Stories about hypocrisy

Promiscuous hypocrisy: “Yaar, she has already slept with me. How can I marry her?”

I casually asked my friend when we met at a coffee shop last week, “So, when are you going to marry her?”   “What do you mean?” My friend was probably not ready for this question. “I mean, when will you marry your girlfriend?” I clarified. He broke into laughter and looked at me as if I had cracked a joke. “Have you gone mad?” He said while controlling his laughter. “But what’s wrong? She is a nice, educated girl and you must also settle down and have a family life now,” I emphasised. “You are probably right about settling down, but it’s not going to be with ...

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“Like father, like son”: Are you hitting, scolding your kids because they are turning into you?

Recently, my friend narrated a story to me which shook me to the core and instigated me to write this blog. A week ago, she witnessed a close relative of hers scolding and hitting his 10-year-old nephew over the fact that the child had started using abusive words in his day-to-day conversations. She added that the outrageous part of the scene was that the man is a habitual user of abusive words himself and was also reiterating offensive phrases while scolding the child over doing so. This is where it hit me yet again, how messed up we are as ...

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“Are you a Muslim of Ramazan?”

The Holy month of Ramazan has been shadowing the heads of Muslims for a while now. This is the month of spirituality, in which Muslims have the chance to build their characters, renew their faith further, strengthen their relationship with Allah (swt), and truly follow the teachings of their faith. This month is believed to be the “spring season of good deeds”, for even small deeds done with a good intention carry a lot of weight. This is why during this month, Muslims try their level best to gain more and more rewards. One can only hope that our good deeds not ...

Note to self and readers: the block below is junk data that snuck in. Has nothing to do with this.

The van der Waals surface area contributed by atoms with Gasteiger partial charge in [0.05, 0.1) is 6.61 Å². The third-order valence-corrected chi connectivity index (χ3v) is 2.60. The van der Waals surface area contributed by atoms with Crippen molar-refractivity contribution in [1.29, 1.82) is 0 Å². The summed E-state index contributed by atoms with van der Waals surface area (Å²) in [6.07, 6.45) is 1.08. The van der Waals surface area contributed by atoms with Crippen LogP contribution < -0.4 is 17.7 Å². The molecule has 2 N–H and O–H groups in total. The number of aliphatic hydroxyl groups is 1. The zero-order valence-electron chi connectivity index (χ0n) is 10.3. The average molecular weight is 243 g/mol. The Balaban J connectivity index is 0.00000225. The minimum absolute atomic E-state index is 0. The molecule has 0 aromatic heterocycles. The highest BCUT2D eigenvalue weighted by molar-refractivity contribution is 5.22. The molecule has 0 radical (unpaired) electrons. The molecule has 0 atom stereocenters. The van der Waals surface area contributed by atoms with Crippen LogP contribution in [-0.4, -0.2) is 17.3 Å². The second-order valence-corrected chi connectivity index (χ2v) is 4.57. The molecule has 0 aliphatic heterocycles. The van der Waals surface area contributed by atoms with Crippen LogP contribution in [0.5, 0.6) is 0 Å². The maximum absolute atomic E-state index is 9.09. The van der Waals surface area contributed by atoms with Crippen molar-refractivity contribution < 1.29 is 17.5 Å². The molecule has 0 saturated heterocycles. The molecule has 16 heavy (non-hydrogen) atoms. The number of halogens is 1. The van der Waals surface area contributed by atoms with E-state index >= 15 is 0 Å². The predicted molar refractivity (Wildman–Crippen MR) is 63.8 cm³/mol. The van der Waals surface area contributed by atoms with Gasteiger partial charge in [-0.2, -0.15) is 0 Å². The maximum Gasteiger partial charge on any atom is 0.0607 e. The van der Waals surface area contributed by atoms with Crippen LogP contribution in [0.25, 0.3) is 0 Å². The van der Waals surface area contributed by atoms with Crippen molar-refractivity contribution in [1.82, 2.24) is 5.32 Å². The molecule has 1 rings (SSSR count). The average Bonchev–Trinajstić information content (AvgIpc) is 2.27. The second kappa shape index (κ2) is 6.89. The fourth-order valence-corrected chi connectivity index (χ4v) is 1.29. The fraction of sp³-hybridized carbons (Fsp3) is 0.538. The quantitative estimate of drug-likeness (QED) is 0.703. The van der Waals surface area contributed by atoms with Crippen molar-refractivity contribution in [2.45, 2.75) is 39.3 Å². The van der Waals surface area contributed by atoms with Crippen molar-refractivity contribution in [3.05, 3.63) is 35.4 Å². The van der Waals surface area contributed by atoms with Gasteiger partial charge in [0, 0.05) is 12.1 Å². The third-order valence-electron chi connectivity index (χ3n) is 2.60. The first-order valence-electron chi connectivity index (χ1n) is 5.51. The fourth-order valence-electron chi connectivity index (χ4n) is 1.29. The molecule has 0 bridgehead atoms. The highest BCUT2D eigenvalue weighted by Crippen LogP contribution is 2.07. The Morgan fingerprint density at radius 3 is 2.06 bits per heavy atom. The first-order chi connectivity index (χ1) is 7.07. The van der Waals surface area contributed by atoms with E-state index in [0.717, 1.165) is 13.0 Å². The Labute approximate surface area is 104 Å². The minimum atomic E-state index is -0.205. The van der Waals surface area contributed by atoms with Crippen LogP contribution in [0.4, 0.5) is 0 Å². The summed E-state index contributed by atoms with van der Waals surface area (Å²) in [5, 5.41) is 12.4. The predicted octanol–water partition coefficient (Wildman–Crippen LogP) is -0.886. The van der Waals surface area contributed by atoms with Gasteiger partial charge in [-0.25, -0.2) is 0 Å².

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Benazir Bhutto can wear western attire at Oxford and be praised for her achievements, but Malala Yousafzai can’t?

One can often witness how wearing hijab becomes an obstacle for women here in Pakistan. Be it at work, school or university, you will always be judged and scrutinised for everything you do. However, I have always wondered how a piece of fabric covering one’s head can depict an individual’s personality, to an extent that people believe it gives them the right to judge you for each and everything you say, do or wear. Recently, I came across the news of Malala Yousafzai getting admission into Oxford University and later being ‘spotted’ wearing a pair of jeans and a shirt with a dupatta covering her head. To my surprise, instead of being happy for her admission into one ...

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If Hindi is a threat to our national and regional languages, what about English?

Doraemon (a Japanese manga anime dubbed in Hindi) is blamed for the corruption of our children’s own language as we continue to speak a mish-mash of Urdu, English and our respective regional languages. Doraemon has risen as the latest target of criticism. This is the time to honour our culture and language and the well-being of our children. It is heart-warming to see that big-shots in the parliament are concerned about the impact of our TV screens on the youngest of their constituents. However, one of their reasons, along with the ensuing public debates, has revealed the entrenched hypocrisy in ...